If Hillary loses Iowa and subsequently loses the nomination, her decision to campaign in the state will be seen as her fatal mistake. Last May, Clinton’s deputy campaign manager, Mike Henry, wrote a lengthy internal memo arguing that she should abandon Iowa and focus her money and time elsewhere. The memo leaked and the campaign repudiated it, but as much as I support the “ask everyone for your vote” philosophy, I think Clinton made a mistake in not following its advice.
Had she dropped out of Iowa back in the summer, when her national poll numbers were sky high and she had the media wrapped around your finger, it would have rendered Iowa impotent as a bellwether state. Now, though, the Clinton campaign enters a vote in a state where Clinton’s support has never been strong that will be treated by the national media as a vital proving ground for her candidacy. A loss – especially a third-place finish – punctures her narrative as the inevitable nominee and gives her rivals huge momentum going into the rest of the primaries.
My gut tells me that if Obama beats Hillary, the attention will allow him to also beat Clinton in New Hampshire. If Edwards beats Hillary, then New Hampshire goes from a close two-person race to a genuine three-candidate contest and all bets are off. I can see a strong Clinton campaign still emerging from either scenario…but the path to victory becomes unbelievably difficult.
…and the Republicans?
You’ll notice that I haven’t talked about Rudy Giuliani very much. That’s because the primary schedule bodes poorly for his candidacy: he’s polling middling-to-poor numbers in almost every state that votes in January. His only hope – hell, prayer – is that the Republican field deadlocks itself in the next month and that his support elsewhere in the country remains strong enough to clean house on Super Tuesday.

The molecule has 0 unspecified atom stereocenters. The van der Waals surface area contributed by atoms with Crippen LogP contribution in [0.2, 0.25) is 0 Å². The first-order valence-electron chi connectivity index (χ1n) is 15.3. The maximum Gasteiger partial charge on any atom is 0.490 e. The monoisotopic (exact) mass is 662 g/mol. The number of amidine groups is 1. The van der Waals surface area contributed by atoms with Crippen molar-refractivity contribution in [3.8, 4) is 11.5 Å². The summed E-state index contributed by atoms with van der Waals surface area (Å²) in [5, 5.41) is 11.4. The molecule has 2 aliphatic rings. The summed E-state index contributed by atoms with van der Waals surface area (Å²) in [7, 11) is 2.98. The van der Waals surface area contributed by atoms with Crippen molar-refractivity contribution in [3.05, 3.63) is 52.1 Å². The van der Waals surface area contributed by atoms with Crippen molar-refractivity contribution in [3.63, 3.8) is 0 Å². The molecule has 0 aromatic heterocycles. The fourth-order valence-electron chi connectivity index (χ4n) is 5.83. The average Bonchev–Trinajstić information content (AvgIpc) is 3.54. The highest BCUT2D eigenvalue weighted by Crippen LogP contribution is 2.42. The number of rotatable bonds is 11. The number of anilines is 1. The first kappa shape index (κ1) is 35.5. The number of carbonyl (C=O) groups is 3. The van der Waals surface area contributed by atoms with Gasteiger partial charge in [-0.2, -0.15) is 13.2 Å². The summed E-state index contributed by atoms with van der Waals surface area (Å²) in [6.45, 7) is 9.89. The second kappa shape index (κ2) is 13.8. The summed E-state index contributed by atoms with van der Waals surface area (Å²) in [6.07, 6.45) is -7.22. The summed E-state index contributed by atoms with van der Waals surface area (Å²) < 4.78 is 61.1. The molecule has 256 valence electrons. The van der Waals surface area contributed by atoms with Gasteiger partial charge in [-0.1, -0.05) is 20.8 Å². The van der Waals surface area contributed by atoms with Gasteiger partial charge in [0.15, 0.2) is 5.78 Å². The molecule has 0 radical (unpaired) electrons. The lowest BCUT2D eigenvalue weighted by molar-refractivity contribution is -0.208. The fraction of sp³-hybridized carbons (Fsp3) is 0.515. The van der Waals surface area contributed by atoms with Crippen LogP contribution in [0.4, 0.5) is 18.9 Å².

A few months ago, with Mitt Romney holding considerable leads in both New Hampshire in Iowa – and a huge pocketbook to keep him going in the coming months – this strategy seemed next to hopeless. Today, things are quite different. Mike Huckabee has surged in Iowa and John McCain is in hot contention in New Hampshire – two candidates who will run into financial difficulties when the campaign goes national in a few weeks.
What’s going on here? The Republican Party coalition that has been held together since the 1970s is shattering. Lacking a single candidate to bridge the growing divides, the factions – evangelical Christians, fiscal conservatives, foreign policy neocons – are scattering, leading to a field with no less than FIVE middling contenders and all sorts of oddities (like, say, constitutionalist Ron Paul – who’s polling single-digits everywhere – out-fundraising everyone in his party and rivaling the leading Dems).
Frankly, as a political history buff, this is a fascinating, fascinating time. I’m not even going to venture a guess as to who is going to win this thing – if there was ever a field and a political climate that could lead to the return of the brokered convention, this is it.
Sounds like goooooood watching!